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6 Can’t-Miss Dallas Museums

Dallas has a range of museums that offer visitors a chance to experience exceptional collections.

U.S. News & World Report

6 Can’t-Miss Dallas Museums

Perot Museum of Nature & Science in Dallas, Texas.

With artifacts, science, art and more, these museums have something for everyone.(Getty Images)

Whether you're searching for a place to bring the family or want to take a deeper look into the assassination of President John F. Kennedy, the museums in Dallas have you covered. U.S. News talked to local experts to learn which museums are the most important to see on your next trip to Dallas. Here's what they said.

The Sixth Floor Museum at Dealey Plaza

By far the most recommended museum in the city is The Sixth Floor Museum at Dealey Plaza in downtown Dallas. The museum is in the former Texas School Book Depository building, where, from the sixth floor, Lee Harvey Oswald assassinated Kennedy on Nov. 22, 1963.

Along with news footage and artifacts, the museum has permanent exhibits, including "The Corner Window" – widely known as “sniper’s perch,” where three cartridge shells were found on the sixth floor – and "The Corner Staircase," a recreated crime scene where visitors will see a rifle identical to the one discovered by investigators.

"This museum gives you a chance to see living history right before your eyes," says Robert Case, concierge at The Ritz-Carlton, Dallas.

The museum is open Monday from noon to 6 p.m. and Tuesday through Sunday from 10 a.m. to 6 p.m. Tickets are $16 for adults, $14 for seniors and students with an ID, and $13 for children 6 to 18. Admission is free for children 5 and younger.

Nasher Sculpture Center

Nasher Sculpture Center.(Courtesy of Tim Hursley)

Stroll through the contemporary sculptures on display in the Nasher Sculpture Center's 1.4-acre garden – an "urban oasis," as Mary Stamm, chief concierge at Rosewood Mansion on Turtle Creek, describes it. Or, experience the center's collection inside its 55,000-square-foot glass-walled building.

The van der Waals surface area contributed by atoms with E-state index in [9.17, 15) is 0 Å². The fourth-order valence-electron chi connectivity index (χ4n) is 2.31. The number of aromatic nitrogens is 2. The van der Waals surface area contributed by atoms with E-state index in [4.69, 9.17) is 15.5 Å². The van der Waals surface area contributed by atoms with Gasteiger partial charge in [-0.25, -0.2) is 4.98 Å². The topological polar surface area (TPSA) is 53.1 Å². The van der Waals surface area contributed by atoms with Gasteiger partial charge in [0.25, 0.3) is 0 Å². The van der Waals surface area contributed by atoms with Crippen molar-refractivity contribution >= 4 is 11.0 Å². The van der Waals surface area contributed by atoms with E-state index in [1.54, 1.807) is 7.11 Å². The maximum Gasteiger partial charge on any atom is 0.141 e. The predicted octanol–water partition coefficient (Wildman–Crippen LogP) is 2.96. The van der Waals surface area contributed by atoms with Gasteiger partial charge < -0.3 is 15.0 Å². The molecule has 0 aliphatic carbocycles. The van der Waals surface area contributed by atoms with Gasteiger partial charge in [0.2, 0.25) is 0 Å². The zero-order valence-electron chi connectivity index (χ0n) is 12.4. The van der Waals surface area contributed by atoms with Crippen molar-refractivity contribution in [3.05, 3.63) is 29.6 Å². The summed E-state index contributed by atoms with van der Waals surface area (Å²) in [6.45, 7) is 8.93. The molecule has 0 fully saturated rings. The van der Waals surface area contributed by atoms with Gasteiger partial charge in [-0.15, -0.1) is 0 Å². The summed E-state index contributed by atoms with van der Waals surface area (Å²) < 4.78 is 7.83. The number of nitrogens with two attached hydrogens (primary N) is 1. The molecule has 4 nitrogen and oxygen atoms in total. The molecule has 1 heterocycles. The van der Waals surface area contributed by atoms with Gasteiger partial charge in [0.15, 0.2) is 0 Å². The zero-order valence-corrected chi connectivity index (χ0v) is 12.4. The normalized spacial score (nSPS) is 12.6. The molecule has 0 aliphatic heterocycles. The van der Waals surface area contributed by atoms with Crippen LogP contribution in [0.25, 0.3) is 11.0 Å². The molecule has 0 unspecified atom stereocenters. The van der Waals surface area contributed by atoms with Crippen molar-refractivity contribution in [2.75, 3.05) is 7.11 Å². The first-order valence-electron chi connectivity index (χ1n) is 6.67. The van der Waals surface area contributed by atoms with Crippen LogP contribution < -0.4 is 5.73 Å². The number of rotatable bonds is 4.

Located in the Dallas Arts District, the Nasher Sculpture Center has more than 300 sculptures by masters like Auguste Rodin, Pablo Picasso and Henri Matisse. While exhibits rotate, long-term loaners include modern sculptures, such as Mac Whitney's towering steel "Chicota" and Isaac Witkin's bronze "Hawthorne Tree, Variation III."

The museum is open Tuesday through Sunday from 11 a.m. to 5 p.m. Tickets are $10 for adults, $7 for seniors and $5 for students with an ID. Children 12 and younger are free.

Dallas Museum of Art

Dallas Museum of Art.(Courtesy of the Dallas Museum of Art.)

From the ancient Egyptian coffin of Horankh to Vincent Van Gogh's "River Bank in Springtime," the massive Dallas Museum of Art's collection celebrates some 5,000 years' worth of culture and art history.

"The scope of work, heritage and cultural significance of the museum is extraordinary," Stamm says.

In total, the museum has more than 23,000 works of art from the ancient Americas, South Asia, Europe and Africa. For children, the museum has three dedicated spaces for hands-on learning. When you need a break, visit the DMA Cafe.

The Dallas Museum of Art is open Tuesday, Wednesday and Friday through Sunday from 11 a.m. to 5 p.m., and Thursday from 11 a.m. to 9 p.m. It's closed on Monday. Admission is free, but special exhibits and programs are $16 for adults, $14 for seniors, $12 students with an ID and free for children 11 and younger.

Kimbell Art Museum